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Posted by on in Culture Blogs
Bat Family: Facing The Shadows

This month I will be featuring various members of the Bat Family.

The Bat Family (The Order Chiroptera) accounts for one fifth of the mammal species on earth. The only Mammals on earth to fly, Bat Family is divided into two groups – Megachiroptera, the large Fruit Bats of the Old World, and Microchiroptera, the smaller Bats that people know worldwide.

 Known as “Flying Foxes”, Megachiroptera have foxlike faces with large eyes. Flying with steady wing beats, Flying Foxes rely on their sense of smell and sight to navigate. With wide spans the size of a small adult, These Bats, also, use their wings as flippers for swimming. Flying Foxes feed on fruit, pollen, and nectar. 
Vital to the forests they live in, They promote the growth of new plants.

Microchiroptera hunt at night, using echolocation to locate Insects. In addition, these Bats eat fruit and pollen. They roost in caves, under bridges, any place where the temperature of the air remains stable.

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Posted by on in Culture Blogs

Consider the suffix -ry or -ery,*  which comes to us from Latin (-arius) via Old French (-er, -ier) via Middle English (-erie) and, attached to a noun or verb, can mean either a craft, study, or practice (husbandry, midwifery), a collective plural (Jewry, nunnery), or a place in which a particular activity takes place (bakery, hatchery).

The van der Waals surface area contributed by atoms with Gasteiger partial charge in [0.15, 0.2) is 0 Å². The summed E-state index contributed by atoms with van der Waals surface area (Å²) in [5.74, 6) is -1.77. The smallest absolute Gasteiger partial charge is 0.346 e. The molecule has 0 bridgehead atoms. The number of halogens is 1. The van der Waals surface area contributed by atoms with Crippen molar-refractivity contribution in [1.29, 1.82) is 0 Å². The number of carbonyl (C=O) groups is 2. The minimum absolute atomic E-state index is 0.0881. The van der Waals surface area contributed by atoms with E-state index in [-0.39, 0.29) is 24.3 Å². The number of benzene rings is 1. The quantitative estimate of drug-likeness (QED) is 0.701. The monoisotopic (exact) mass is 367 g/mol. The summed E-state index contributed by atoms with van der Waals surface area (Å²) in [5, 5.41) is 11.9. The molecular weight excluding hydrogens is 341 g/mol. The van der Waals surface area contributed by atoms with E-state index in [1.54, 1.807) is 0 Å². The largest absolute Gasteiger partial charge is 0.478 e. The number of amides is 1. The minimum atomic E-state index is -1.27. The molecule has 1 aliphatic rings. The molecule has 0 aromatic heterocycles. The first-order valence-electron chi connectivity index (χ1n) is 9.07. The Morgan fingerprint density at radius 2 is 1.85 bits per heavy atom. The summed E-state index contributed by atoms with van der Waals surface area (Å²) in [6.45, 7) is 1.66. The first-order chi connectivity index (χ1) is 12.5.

So witchery can mean:

  1. Witchcraft,

  2. Witches collectively, and

  3. Witch Country.


One of my favorite lines from the Charge of the Goddess has always been: For behold, I am Queen of all Witcheries. Apparently there are multiple witcheries, and She's queen of them all. Andrew Mann said of Her in 1597: She has a grip of all the Craft. That's quite a claim.

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Riding the tides of Samhain (No sh*t, no flowers)


"I can make whatever choices I want in my life, and I will live with the consequences of those choices. But if I want to live a life close to my deepest desires, I have to risk knowing who I really am and have always been. Knowing this, then I can choose."

 Oriah Mountain Dreamer, The Invitation


We live in a culture and a world of avoidance.  Television, social media, alcohol and drugs are just a few escape routes we have to avoid truly knowing who we really are.  At this time of year, when Samhain is fast approaching we cannot avoid the very real fact that we will die, that death is unavoidable, though we may try.  Looking at death straight in the eye can reveal some very hard truths about ourselves, about how we live in the world, and what our responsibility and duty is to the ancestors, not only ancestors of the past but perhaps more importantly, ancestors of the future.  

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Recent Comments - Show all comments
  • Joanna van der Hoeven
    Joanna van der Hoeven says #
    Hi Ted! Yes, at this time of year I go over my Will, closets, mind and attachments, etc and have a really good clean out. It's be
  • Ted Czukor
    Ted Czukor says #
    No sh*t, no flowers; I love it. It is hard to look at the crap. I haven't talked myself into the mindset of those folks who wear